The Secret Sauce is People. It’s People!

At Sustainable Brands ’11, there’s much talk about, well, brands. But what powers those brands? Employees. People. In the pursuit of innovation, competitive edge and profits, many companies lose sight of the real force behind their brands. Similarly, companies striving for sustainability often focus on their environmental impacts to the neglect of the social side.

According to Paul Herman of HIP Investor, this mentality is partly a byproduct of our financial statements. Where do you find people, our most important asset, on a balance sheet? Under expenses. People are seen as a cost on an income statement which is why when a company tries to maximize profits by cutting costs, employees are often the casualties. If we were to rethink our balance sheets and consider people assets, what would make them appreciate? Experience, knowledge, purpose, relationships and innovation. Interestingly, “training” is also listed as an expense on the balance sheet. As Herman notes, we constantly talk about declining resources but people are our only increasing resource and our financial statements don’t recognize it. Why is there such a disconnect here? When the best companies to work for financially outperform others, at what expense are we expensing people?

As Jeffrey Hollender said, referring to his removal from Seventh Generation, the company he founded, “we’ve lost sight of the cost of the impact of squeezing extra revenue or value out of a business.” During more than two decades as CEO, the highest paid employee never made more than 17 times the salary of the lowest paid employee. Hollender is now so interested in valuing people that he is promoting the worker-owner cooperative model and cites Evergreen Cooperatives in Cleveland, OH as a model U.S. cooperative. By establishing business services that appealed to Cleveland’s anchor institutions — who had historically sought vendors beyond the city — Evergreen was able to keep money circulating in the local economy while simultaneously creating jobs.

Chip Conley, founder of sustainable boutique hotel chain Joie de Vivre, also believes that employees are a company’s greatest asset. That’s why his company performs annual interviews with the cleaning staff at all of its hotel properties to find out from the people on the ground what the organization can be doing better. For Conley, CEO stands for Chief Emotional Officer who serve as the “emotional thermostats” for their companies — happy leaders can lead to happy employees.

If we want to maximize innovation, our competitive edge and our profits, we need to remember that businesses begin and end with humans.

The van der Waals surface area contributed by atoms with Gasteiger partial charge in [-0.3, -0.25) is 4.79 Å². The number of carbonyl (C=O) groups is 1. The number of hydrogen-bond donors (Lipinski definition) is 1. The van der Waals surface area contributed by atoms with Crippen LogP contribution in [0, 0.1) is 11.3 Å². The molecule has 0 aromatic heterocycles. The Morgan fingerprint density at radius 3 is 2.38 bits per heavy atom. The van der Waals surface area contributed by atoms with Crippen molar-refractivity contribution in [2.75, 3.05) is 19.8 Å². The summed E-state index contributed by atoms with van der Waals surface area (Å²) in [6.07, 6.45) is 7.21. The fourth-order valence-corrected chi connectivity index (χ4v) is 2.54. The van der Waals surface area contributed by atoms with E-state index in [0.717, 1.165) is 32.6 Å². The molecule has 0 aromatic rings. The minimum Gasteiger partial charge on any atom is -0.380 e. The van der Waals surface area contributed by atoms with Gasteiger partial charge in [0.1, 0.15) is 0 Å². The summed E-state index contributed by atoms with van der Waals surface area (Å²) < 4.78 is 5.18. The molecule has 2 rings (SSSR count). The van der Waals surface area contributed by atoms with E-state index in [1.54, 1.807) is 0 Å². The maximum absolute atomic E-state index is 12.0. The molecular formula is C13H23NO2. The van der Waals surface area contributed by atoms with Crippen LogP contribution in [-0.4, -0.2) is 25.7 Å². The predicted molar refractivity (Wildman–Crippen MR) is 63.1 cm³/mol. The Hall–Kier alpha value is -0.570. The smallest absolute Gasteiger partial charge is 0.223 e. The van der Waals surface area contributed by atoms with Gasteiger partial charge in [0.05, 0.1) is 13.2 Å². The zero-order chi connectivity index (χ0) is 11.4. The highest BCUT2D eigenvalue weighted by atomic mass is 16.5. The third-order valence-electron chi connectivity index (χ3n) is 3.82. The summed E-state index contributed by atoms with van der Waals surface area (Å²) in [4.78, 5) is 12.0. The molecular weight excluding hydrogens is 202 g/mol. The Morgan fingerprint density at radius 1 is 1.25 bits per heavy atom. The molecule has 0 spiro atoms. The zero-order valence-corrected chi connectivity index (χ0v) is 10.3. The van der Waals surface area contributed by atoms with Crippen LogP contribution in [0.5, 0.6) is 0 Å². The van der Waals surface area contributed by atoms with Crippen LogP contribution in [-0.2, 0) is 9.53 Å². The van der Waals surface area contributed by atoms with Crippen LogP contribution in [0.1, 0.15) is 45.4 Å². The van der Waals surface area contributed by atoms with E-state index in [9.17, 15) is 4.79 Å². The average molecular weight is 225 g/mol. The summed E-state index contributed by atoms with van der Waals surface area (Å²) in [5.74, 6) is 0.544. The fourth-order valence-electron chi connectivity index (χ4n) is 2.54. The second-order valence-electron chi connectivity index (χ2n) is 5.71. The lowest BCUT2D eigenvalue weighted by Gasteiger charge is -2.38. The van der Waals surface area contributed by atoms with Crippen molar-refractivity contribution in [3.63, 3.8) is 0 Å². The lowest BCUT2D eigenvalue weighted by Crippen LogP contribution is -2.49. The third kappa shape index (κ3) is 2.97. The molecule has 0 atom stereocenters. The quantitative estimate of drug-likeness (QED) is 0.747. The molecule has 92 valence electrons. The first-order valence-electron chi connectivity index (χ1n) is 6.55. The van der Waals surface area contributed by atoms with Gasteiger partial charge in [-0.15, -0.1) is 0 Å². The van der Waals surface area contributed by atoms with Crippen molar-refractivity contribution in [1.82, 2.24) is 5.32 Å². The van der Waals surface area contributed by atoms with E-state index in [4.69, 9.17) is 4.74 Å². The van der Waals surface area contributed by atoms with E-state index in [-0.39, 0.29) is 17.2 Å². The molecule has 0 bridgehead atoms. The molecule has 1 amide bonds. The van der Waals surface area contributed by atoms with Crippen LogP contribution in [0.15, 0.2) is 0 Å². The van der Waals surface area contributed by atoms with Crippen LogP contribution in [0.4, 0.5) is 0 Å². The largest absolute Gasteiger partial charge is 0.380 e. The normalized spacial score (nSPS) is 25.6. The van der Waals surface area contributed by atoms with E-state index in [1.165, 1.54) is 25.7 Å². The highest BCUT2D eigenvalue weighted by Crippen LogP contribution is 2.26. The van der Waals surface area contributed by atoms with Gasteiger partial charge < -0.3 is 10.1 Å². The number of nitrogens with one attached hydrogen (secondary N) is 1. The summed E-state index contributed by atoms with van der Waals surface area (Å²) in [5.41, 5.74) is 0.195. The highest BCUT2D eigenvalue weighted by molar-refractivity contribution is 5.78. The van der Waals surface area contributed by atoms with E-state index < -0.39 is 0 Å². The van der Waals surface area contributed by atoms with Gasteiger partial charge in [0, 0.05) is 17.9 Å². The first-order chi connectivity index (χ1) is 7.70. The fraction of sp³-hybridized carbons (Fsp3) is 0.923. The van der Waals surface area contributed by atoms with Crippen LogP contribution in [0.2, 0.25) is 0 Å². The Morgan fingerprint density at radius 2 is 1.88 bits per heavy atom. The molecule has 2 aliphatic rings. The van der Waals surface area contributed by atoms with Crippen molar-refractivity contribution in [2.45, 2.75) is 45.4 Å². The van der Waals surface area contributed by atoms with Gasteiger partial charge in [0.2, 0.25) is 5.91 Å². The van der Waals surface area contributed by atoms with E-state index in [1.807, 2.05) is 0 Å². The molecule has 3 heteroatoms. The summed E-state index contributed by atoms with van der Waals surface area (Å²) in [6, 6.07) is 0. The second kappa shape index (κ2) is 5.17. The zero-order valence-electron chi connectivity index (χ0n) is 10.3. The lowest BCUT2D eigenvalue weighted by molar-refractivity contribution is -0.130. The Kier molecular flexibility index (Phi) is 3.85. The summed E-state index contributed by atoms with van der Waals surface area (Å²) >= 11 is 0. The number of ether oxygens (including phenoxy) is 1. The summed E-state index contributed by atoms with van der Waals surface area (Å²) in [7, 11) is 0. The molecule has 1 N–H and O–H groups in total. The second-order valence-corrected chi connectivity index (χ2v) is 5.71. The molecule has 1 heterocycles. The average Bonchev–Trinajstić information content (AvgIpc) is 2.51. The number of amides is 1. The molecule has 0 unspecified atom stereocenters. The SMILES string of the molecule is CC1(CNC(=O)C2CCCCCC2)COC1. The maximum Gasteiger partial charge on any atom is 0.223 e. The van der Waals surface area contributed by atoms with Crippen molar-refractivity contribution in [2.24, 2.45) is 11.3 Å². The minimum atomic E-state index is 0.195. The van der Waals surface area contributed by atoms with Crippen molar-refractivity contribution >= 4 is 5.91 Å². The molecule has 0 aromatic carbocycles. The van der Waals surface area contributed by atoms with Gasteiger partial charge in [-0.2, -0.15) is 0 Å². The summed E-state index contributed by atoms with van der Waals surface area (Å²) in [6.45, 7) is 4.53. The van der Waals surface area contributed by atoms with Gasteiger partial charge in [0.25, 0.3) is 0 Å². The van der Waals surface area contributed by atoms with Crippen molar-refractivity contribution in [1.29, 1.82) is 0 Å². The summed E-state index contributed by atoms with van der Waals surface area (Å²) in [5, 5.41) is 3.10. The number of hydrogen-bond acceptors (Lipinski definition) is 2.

Ali Hart is a sustainable communications and engagement strategist with a passion for life’s essentials: food, water and storytelling. Her background in the Entertainment industry, penchant for humor and MBA in Sustainable Management from Presidio Graduate School are Ali’s secret weapons in her quest to master the art of behavior change and to make sustainability inconveniently fun.

Ali Hart

Ali Hart is a media strategist and content producer helping change agents harness the power of humor. From developing creative TV and web concepts to managing comedians to strategizing grassroots campaigns, she has devoted herself to exploring which messages and messengers inspire behavior change for good. Ali holds an MBA in Sustainable Management from Presidio Graduate School in San Francisco, where she currently laughs.

4 responses

  1. Ali, thank you for writing this article.
    As someone who started down the path of “green business” with a semester at a to-remain-nameless Sustainable MBA program, I was deeply concerned with how little attention was focused on humans and why exactly we do the things we do. So much so that I was inspired enough to refocus my studies on those of the human soul, a.k.a. psychology (Psyche in Greek means soul). Not only was it a better fit for my strengths but I honestly feel we need to help, teach, heal, understand and transform each other before we can begin to reciprocate that respect towards our planet. Your article begins to shed light on what I see as the one of most pertinent issues surrounding green business and more importantly, our planet, today.

  2. Dear Ali and Patrick,
    Thank you very much for writing this article, and leaving this comment. I found it to correspond very much to my beliefs, as I am starting my career and entering the workplace as an employee myself, seeking respect and support. I have been working in human rights since I graduate two years ago; and even in this field, I found that organization and NGO staff were not always the most respected. I also think we all have a responsibility in this. Not only employers but staff themselves should make demands for greater humanity in the workplace. Pressures from above and below will have more chances of bringing much needed changes.

  3. Great article.

    I have just completed an article which will be published shortly at, Can Sustainability Sustain?

    Where there is innovation and sustainable value, it is my belief people are valued. Where sustainability is a matter of compliance and regulation, you are often looking at a company that controls its roi and shareholder value thru downsizing that evokes job protection and can lead to catastrophes, e.g. the BP Oil Spill.

    Thinking out of the box to do good work relies on people and sustaining a method of employment, compensation and benefit.

    That is the next 2 pager I am working on which is how to embed this approach as a new form of engagement.

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